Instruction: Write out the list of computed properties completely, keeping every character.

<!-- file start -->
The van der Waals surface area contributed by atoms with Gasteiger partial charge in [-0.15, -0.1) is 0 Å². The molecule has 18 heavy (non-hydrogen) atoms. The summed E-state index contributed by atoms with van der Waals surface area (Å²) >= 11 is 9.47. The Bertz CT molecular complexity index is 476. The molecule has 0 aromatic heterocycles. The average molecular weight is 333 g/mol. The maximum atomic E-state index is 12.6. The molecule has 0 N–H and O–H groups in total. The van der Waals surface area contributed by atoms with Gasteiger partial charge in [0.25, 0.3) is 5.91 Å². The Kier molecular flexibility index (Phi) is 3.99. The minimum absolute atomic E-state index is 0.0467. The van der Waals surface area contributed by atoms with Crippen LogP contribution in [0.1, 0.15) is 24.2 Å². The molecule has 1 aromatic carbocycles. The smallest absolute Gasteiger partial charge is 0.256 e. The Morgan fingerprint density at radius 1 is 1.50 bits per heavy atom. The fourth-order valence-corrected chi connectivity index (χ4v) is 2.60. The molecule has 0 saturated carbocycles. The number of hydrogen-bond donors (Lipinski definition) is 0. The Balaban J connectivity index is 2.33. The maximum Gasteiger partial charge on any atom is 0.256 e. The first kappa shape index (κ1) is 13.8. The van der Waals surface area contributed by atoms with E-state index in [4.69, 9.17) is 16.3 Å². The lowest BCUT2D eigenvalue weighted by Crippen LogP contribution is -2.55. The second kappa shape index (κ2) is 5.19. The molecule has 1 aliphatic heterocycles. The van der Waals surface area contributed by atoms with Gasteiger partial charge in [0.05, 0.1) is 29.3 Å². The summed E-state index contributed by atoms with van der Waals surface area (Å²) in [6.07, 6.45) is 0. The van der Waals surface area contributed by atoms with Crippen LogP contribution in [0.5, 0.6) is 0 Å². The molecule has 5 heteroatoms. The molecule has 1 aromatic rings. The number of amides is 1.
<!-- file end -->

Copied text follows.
The van der Waals surface area contributed by atoms with Gasteiger partial charge in [-0.15, -0.1) is 0 Å². The molecule has 18 heavy (non-hydrogen) atoms. The summed E-state index contributed by atoms with van der Waals surface area (Å²) >= 11 is 9.47. The Bertz CT molecular complexity index is 476. The molecule has 0 aromatic heterocycles. The average molecular weight is 333 g/mol. The maximum atomic E-state index is 12.6. The molecule has 0 N–H and O–H groups in total. The van der Waals surface area contributed by atoms with Gasteiger partial charge in [0.25, 0.3) is 5.91 Å². The Kier molecular flexibility index (Phi) is 3.99. The minimum absolute atomic E-state index is 0.0467. The van der Waals surface area contributed by atoms with Crippen LogP contribution in [0.1, 0.15) is 24.2 Å². The molecule has 1 aromatic carbocycles. The smallest absolute Gasteiger partial charge is 0.256 e. The Morgan fingerprint density at radius 1 is 1.50 bits per heavy atom. The fourth-order valence-corrected chi connectivity index (χ4v) is 2.60. The molecule has 0 saturated carbocycles. The number of hydrogen-bond donors (Lipinski definition) is 0. The Balaban J connectivity index is 2.33. The maximum Gasteiger partial charge on any atom is 0.256 e. The first kappa shape index (κ1) is 13.8. The van der Waals surface area contributed by atoms with E-state index in [4.69, 9.17) is 16.3 Å². The lowest BCUT2D eigenvalue weighted by Crippen LogP contribution is -2.55. The second kappa shape index (κ2) is 5.19. The molecule has 1 aliphatic heterocycles. The van der Waals surface area contributed by atoms with Gasteiger partial charge in [0.05, 0.1) is 29.3 Å². The summed E-state index contributed by atoms with van der Waals surface area (Å²) in [6.07, 6.45) is 0. The van der Waals surface area contributed by atoms with Crippen LogP contribution in [0.5, 0.6) is 0 Å². The molecule has 5 heteroatoms. The molecule has 1 aromatic rings. The number of amides is 1.